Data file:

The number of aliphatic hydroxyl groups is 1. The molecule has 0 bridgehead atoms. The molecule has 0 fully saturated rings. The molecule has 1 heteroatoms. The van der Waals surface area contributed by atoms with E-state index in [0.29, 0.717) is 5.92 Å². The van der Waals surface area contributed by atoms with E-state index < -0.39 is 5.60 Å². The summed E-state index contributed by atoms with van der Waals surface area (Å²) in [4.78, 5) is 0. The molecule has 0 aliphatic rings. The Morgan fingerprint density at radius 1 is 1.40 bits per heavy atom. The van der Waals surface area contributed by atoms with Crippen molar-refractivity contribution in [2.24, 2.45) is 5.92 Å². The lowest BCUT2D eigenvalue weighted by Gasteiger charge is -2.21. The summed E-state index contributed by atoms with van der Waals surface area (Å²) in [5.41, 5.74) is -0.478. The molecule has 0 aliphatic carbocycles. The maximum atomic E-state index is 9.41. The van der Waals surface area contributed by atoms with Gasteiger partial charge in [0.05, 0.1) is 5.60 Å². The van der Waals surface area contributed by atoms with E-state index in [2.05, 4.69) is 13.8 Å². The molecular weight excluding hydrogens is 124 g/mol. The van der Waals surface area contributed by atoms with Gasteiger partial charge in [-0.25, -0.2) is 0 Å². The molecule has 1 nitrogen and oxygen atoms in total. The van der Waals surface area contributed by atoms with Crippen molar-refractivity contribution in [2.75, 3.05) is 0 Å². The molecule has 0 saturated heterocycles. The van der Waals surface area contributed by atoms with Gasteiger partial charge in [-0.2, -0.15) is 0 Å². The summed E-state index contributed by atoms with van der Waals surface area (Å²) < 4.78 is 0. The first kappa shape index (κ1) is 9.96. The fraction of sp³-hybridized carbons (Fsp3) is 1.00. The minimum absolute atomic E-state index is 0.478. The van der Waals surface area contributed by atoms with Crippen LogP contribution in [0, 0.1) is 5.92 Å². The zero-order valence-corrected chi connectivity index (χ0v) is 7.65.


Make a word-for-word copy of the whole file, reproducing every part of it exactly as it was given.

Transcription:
The number of aliphatic hydroxyl groups is 1. The molecule has 0 bridgehead atoms. The molecule has 0 fully saturated rings. The molecule has 1 heteroatoms. The van der Waals surface area contributed by atoms with E-state index in [0.29, 0.717) is 5.92 Å². The van der Waals surface area contributed by atoms with E-state index < -0.39 is 5.60 Å². The summed E-state index contributed by atoms with van der Waals surface area (Å²) in [4.78, 5) is 0. The molecule has 0 aliphatic rings. The Morgan fingerprint density at radius 1 is 1.40 bits per heavy atom. The van der Waals surface area contributed by atoms with Crippen molar-refractivity contribution in [2.24, 2.45) is 5.92 Å². The lowest BCUT2D eigenvalue weighted by Gasteiger charge is -2.21. The summed E-state index contributed by atoms with van der Waals surface area (Å²) in [5.41, 5.74) is -0.478. The molecule has 0 aliphatic carbocycles. The maximum atomic E-state index is 9.41. The van der Waals surface area contributed by atoms with Gasteiger partial charge in [0.05, 0.1) is 5.60 Å². The van der Waals surface area contributed by atoms with E-state index in [2.05, 4.69) is 13.8 Å². The molecular weight excluding hydrogens is 124 g/mol. The van der Waals surface area contributed by atoms with Gasteiger partial charge in [-0.25, -0.2) is 0 Å². The molecule has 1 nitrogen and oxygen atoms in total. The van der Waals surface area contributed by atoms with Crippen molar-refractivity contribution in [2.75, 3.05) is 0 Å². The molecule has 0 saturated heterocycles. The van der Waals surface area contributed by atoms with Gasteiger partial charge in [-0.2, -0.15) is 0 Å². The summed E-state index contributed by atoms with van der Waals surface area (Å²) < 4.78 is 0. The first kappa shape index (κ1) is 9.96. The fraction of sp³-hybridized carbons (Fsp3) is 1.00. The minimum absolute atomic E-state index is 0.478. The van der Waals surface area contributed by atoms with Crippen LogP contribution in [0, 0.1) is 5.92 Å². The zero-order valence-corrected chi connectivity index (χ0v) is 7.65.